According to DNA studies, the Guanche were related to the Berbers who lived across the water channel on the mainland of North Africa. The Guanche were more primitive than the mainland Berbers. They used stone tools, not iron, and certainly not bronze. When the Castilians of today’s Spain began colonizing the islands in 1402 – under King Enrique III(Henry) –, they immediately tried to enslave the Guanche to work on the sugar and grape plantations. The Guanche fought back from their cave-like homes hidden in the hills. Not until 1495, three years after Christopher Columbus’ first voyage, were they beaten into submission by Queen Isabella and King Ferdinand’s forces.

The Canaries were a stopping point for ships sailing from Europe to Africa and Central America during the Age of Discovery [1400s] and the resulting slave trade. Ships stopped in Santa Cruz on Tenerife, and at Las Palmas on Gran Canaria. From there they caught the “trade winds” heading west to America or south along West Africa.

The Cape Verde Archipelago [aka Cabo Verde]

The last major archipelago the Portuguese discovered lies 350 miles west of Cabo Verde [Cape Verde, verde translated to green] on Africa’s coast between 14 and 18 degrees north latitude. The Cabo Verde archipelago is comprised of ten principal volcanic islands with some little islands. They were the location of the first European settlements in the Tropic of Cancer and, for a short time, served as the customs for the Guinea slave trade. Author and reader José Carlos Horta adds that “People from Cabo Verde served in the crews of ships and as officers of the army. .. The rest of the Portuguese army and the garrisons of forts – more than 100 forts in India and 150 in Asia –  were armed slaves bought in African slave markets and trained in Santiago, Cabo Verde.”(7)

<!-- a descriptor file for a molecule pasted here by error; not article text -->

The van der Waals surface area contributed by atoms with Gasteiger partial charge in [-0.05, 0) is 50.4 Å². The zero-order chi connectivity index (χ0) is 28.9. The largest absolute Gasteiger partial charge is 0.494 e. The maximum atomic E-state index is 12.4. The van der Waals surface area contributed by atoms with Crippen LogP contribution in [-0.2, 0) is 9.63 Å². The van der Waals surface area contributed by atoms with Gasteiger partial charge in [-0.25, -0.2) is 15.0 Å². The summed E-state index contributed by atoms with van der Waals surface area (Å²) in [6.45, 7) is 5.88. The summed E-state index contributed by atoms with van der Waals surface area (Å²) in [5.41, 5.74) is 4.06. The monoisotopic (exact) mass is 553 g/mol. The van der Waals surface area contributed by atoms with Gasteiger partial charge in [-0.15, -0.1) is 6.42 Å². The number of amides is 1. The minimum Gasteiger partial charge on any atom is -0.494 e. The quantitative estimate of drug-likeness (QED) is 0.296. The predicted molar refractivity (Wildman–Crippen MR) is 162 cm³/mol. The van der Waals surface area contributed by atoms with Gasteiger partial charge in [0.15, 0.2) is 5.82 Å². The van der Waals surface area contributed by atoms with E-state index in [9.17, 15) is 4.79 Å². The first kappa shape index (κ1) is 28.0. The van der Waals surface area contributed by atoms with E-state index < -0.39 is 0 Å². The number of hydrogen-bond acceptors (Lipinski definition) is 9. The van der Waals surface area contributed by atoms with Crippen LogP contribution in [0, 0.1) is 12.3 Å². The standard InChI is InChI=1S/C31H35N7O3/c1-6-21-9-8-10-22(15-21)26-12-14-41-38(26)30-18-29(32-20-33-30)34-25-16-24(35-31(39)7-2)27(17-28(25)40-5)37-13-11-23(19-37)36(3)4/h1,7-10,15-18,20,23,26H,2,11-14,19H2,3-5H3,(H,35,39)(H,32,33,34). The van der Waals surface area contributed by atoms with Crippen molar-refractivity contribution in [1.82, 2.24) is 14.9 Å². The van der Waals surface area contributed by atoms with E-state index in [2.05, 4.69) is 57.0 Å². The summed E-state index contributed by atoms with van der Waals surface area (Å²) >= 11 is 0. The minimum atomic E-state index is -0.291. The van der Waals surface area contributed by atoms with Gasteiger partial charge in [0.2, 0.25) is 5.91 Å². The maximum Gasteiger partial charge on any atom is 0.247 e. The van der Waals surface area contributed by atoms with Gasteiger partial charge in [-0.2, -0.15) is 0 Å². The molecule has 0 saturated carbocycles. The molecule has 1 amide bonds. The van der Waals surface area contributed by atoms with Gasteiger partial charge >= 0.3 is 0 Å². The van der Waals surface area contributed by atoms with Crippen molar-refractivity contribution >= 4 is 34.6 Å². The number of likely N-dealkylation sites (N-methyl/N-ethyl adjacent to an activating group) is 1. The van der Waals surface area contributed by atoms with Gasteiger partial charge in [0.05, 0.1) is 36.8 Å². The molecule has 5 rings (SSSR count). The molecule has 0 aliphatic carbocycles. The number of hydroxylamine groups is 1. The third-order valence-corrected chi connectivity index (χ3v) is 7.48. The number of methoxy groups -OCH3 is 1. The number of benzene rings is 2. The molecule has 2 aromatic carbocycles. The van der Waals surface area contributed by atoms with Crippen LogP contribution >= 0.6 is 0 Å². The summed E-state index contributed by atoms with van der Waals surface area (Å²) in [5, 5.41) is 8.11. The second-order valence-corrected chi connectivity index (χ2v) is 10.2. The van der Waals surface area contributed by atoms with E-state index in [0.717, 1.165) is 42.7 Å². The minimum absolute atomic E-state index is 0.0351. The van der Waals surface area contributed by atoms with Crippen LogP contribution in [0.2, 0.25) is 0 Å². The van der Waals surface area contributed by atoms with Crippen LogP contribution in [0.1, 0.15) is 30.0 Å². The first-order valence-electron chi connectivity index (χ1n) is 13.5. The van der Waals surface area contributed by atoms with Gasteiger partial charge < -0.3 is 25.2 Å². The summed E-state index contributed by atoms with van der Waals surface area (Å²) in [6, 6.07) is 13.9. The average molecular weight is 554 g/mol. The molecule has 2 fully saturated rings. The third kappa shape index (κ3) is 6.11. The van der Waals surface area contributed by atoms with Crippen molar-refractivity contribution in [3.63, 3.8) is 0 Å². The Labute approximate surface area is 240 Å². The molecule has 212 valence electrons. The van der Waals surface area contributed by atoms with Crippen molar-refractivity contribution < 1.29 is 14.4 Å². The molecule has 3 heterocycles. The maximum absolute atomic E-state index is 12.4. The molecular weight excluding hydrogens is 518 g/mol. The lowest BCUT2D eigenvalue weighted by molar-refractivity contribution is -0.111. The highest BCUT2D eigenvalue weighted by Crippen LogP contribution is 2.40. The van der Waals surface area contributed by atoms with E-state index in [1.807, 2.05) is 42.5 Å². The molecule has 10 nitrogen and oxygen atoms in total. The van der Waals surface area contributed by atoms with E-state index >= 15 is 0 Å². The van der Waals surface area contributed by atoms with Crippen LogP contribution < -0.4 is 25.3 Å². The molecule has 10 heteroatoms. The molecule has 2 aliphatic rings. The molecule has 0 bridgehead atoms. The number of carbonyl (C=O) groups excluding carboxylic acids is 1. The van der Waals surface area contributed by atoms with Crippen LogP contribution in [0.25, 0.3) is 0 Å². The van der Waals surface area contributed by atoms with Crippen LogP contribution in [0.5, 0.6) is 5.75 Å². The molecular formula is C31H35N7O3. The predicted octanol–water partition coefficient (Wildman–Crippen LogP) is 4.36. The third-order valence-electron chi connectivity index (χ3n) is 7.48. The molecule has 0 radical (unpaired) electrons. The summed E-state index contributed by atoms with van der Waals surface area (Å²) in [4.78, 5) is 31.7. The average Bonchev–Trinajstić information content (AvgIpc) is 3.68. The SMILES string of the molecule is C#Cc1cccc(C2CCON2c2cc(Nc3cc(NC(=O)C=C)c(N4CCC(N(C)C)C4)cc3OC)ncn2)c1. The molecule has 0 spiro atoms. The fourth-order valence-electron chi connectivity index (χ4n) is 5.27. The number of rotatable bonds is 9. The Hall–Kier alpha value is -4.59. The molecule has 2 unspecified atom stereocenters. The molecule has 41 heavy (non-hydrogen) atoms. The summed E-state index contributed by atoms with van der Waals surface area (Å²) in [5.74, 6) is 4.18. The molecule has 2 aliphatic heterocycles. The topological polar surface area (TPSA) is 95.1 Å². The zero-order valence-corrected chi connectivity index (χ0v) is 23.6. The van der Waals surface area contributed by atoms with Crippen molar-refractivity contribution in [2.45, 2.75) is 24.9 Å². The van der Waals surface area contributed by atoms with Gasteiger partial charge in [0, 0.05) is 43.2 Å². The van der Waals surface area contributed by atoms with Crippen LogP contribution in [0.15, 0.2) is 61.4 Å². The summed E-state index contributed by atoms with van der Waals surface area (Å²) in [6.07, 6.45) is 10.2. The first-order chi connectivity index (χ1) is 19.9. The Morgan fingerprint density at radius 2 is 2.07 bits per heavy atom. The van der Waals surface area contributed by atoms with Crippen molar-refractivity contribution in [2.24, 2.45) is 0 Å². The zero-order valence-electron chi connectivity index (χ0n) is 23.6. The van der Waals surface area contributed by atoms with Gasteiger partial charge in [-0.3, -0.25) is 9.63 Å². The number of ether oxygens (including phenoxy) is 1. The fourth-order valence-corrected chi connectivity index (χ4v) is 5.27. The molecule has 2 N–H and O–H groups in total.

Notes

  1. Map of the Atlantic Ocean Floor, National Geographic Magazine, 1968. Image source url:http://maps.nationalgeographic.com/maps/
    print-collection/atlantic-ocean-floor-1968.html
  2. Both Corvo and Flores were labeled Corvi Marini (Marine Crow) on early charts, which led to the name of the large black crow-like cormorant sea bird.
  3. Rendering of Madeira Island, by Luis Miguel P. Freitas [CC BY-SA 2.5 (http://creativecommons.org/licenses/by-sa/2.5) Image source: Wikimedia Commons
  4. Quote from David Hunter’s The Race to the New World, p. 48.
  5. Cresques, Abraham. Catalan Atlas, Majorcan Cartographic School, Majorca, 1375. The atlas has been housed in the Bibliothèque nationale de France [formerly the French Royal Library] since the time of King Charles V. {{PD-old}} Public domain. Image source: http://en.wikipedia.org/wiki/Catalan_Atlas
    #mediaviewer/File:Europe_Mediterranean_Catalan_Atlas.jpeg.
  6. Cresques, Abraham. Catalan Atlas. Close-up of Madeira and the Canary Islands. 1375. {{PD-Old}} Public Domain. Map housed in the Bibliotheque national de France. Image source: http://www.bigmapblog.com/2011/cresques-catalan-atlas-world-map-1387
  7. José Carlos Horta noted that when the Age of Discovery and the Portuguese Empire ended, “the slaves were liberated from the garrisons and Cabo Verde creole [a native language mixed with a foreign language to become a new stable language] became the lingua franca of India and Africa.” He also wrote that the population was diminished as a result of periodic droughts.

Next article: Ancient Maps and Documents Resurface